The only place I found a good explanation of this issue is in The Writer’s Digest Grammar Desk Reference (by Gary Lutz & Diane Stevenson, Writers Digest Books, 2005, pp. 194/95 Chapter 16 “Two Special Problems with That”). Here are a few excerpts from that chapter (I’ve done the correct omissions in blue):
16A Omission of that from the Start of a Nominative Dependent Clause
Do not omit the indefinite relative pronoun that from the beginning of a nominative dependent clause if the subject of the clause is likely to be misread as the direct object of a transitive verb in the clause immediately preceding. Despite the widespread notion that that is a superfluous and discardable word, the inclusion of that often improves the readability of the sentence.
Consider this sentence: When a researcher discovers a new strain of flu could threaten a large segment of the population, the ethics panel determines whether the public should be notified immediately. Readers can initially misconstrue strain as the direct object of discovers. Only when they read the helping verb could will they realize that they have misread the sentence. The inclusion of that between discovers and a will ensure that readers can traverse the sentence without stumbling. . . .
Corrective additions to the following sentences have been boldfaced and bracketed.
- Mr. Green noticed [that] the kids he continued to bring to practice with him improved greatly.
- But on board his flight to Los Angeles, he found [that] the promised seat-back TVs were missing, and the bottled water ran out halfway there.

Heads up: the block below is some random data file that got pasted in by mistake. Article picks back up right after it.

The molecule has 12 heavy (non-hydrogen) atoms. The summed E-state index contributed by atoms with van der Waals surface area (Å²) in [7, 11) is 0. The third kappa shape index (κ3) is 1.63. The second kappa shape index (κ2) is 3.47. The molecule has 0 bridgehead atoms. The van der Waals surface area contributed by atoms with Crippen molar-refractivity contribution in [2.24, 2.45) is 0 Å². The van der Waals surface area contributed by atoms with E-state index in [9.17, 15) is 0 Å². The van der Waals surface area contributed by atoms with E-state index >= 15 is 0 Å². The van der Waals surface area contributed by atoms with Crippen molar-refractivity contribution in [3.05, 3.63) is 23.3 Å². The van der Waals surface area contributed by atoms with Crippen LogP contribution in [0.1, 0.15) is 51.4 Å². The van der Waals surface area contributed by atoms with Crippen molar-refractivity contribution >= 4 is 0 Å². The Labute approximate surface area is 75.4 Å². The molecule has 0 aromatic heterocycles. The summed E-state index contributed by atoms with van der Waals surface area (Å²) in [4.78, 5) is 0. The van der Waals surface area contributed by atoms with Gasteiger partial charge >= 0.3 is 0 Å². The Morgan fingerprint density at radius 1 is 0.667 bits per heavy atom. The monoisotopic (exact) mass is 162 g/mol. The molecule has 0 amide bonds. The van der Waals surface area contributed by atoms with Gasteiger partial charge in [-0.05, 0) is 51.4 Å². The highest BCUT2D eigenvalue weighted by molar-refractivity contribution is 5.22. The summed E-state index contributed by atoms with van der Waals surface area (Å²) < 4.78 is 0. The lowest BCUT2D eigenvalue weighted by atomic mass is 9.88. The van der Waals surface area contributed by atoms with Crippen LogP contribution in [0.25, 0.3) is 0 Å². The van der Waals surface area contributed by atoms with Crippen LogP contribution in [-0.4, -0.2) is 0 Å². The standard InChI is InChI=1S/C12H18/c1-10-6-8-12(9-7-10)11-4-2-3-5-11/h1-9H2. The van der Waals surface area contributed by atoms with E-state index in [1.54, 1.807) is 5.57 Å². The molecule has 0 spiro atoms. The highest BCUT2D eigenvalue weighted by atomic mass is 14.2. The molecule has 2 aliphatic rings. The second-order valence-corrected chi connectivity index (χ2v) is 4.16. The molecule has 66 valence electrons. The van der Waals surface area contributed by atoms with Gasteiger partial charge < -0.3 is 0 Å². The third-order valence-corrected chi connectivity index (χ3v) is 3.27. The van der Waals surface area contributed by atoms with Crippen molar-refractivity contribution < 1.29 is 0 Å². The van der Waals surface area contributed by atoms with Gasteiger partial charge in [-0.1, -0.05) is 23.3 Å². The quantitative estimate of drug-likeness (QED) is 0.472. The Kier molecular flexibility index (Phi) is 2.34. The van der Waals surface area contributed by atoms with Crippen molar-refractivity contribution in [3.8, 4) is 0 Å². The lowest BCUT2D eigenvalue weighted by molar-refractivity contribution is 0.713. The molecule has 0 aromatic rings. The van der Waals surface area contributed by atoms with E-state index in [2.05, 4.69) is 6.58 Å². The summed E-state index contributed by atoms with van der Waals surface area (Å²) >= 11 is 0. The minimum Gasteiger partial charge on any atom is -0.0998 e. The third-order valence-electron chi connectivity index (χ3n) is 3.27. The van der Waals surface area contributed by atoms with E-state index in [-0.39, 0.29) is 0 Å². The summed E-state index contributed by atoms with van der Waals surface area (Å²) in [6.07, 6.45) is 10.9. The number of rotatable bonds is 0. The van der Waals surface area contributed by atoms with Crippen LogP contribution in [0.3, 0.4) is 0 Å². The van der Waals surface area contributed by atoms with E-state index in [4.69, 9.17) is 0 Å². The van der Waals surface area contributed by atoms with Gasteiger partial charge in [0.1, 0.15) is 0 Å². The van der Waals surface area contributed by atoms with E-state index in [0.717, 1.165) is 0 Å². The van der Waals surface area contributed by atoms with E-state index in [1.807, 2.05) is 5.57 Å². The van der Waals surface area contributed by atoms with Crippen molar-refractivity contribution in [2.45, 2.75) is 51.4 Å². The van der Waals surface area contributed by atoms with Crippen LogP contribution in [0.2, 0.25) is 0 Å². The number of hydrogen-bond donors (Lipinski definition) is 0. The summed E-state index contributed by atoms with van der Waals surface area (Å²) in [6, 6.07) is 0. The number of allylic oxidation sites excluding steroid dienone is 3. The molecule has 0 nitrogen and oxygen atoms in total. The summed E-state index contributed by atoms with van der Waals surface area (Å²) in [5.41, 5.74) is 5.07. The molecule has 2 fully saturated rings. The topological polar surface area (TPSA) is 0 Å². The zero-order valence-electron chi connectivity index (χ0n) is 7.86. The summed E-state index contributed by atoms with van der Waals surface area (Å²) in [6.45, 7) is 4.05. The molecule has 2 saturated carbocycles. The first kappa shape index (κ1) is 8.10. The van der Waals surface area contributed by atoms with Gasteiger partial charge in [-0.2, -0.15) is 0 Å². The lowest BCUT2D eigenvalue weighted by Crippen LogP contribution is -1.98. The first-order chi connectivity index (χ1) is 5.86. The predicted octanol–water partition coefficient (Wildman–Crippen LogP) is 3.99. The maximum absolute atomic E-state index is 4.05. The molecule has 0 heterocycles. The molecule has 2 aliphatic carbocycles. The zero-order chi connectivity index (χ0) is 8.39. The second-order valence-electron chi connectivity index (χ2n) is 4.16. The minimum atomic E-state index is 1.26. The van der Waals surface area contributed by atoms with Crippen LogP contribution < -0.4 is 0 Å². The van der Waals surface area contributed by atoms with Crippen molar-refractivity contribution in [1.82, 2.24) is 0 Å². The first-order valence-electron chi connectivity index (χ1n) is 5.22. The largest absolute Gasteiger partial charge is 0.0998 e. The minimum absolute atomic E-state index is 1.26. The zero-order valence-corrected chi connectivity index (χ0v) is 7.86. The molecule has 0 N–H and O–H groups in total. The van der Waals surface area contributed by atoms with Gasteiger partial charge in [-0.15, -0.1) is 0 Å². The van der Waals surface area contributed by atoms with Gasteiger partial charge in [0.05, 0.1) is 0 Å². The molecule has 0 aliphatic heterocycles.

- I think it [the movie] should be required viewing for every American, but as usual, I fear [that] the people who could learn the most from the issues it raises will avoid it like a fund-raiser for free abortions.
The indefinite relative pronoun that can usually be omitted following verbs such as say, think, and hope, because there is no possibility of misreading: She said the food was overcooked. I thought the girl looked pale. He hopes the incumbent wins the election.
If two or more nominative dependent clauses follow a transitive verb, be sure to phrase the clauses in parallel form. . . .
Faulty: I realized I was going to be late for the meeting and that there was nothing I could do.
Correct: I realized that I was going to be late for the meeting and that there was nothing I could do.
Correct: I realized that I was going to be late for the meeting and there was nothing I could do.
In this revision, the first that is implicitly carried forward to the start of the second dependent clause, and the absence of a comma before and signals to the reader that what follows is another dependent clause and not a second independent clause.
16B Erroneous Doubled that
Writers sometimes mistakenly insert that at both ends of a dependent clause: He knows that if he oversleeps again that he might lose his job. The second that is superfluous and ungrammatical. A comma should be inserted in its place.
In each of the two following sentences, the second, bracketed that should be replaced by a comma.
- The PA Department of Revenue knows that no matter how careful a taxpayer is about reporting their income on the Personal Income Tax return [that] mistakes and oversights can happen.
- Many think that when they enter a highway from an on ramp [that] the approaching right lane traffic is required to move to the left lane in order to allow them to enter the traffic flow without interruption.
In the second sentence of the following excerpt, the third, bracketed that must be deleted, and it would be advisable to insert then in its place.
- Valentine’s Day is this weekend; if you are alone, it is your fault. So embrace your responsibility, feel that pain, and consider that if you are without a companion at 35—when you still have a fairly decent body—[that] when you die at 80, there will certainly be no one at your beside.
In researching this topic, I learned some new concepts, which will help me be more aware of this issue. I hope this helps you, too.
Have a great weekend! See you on Monday.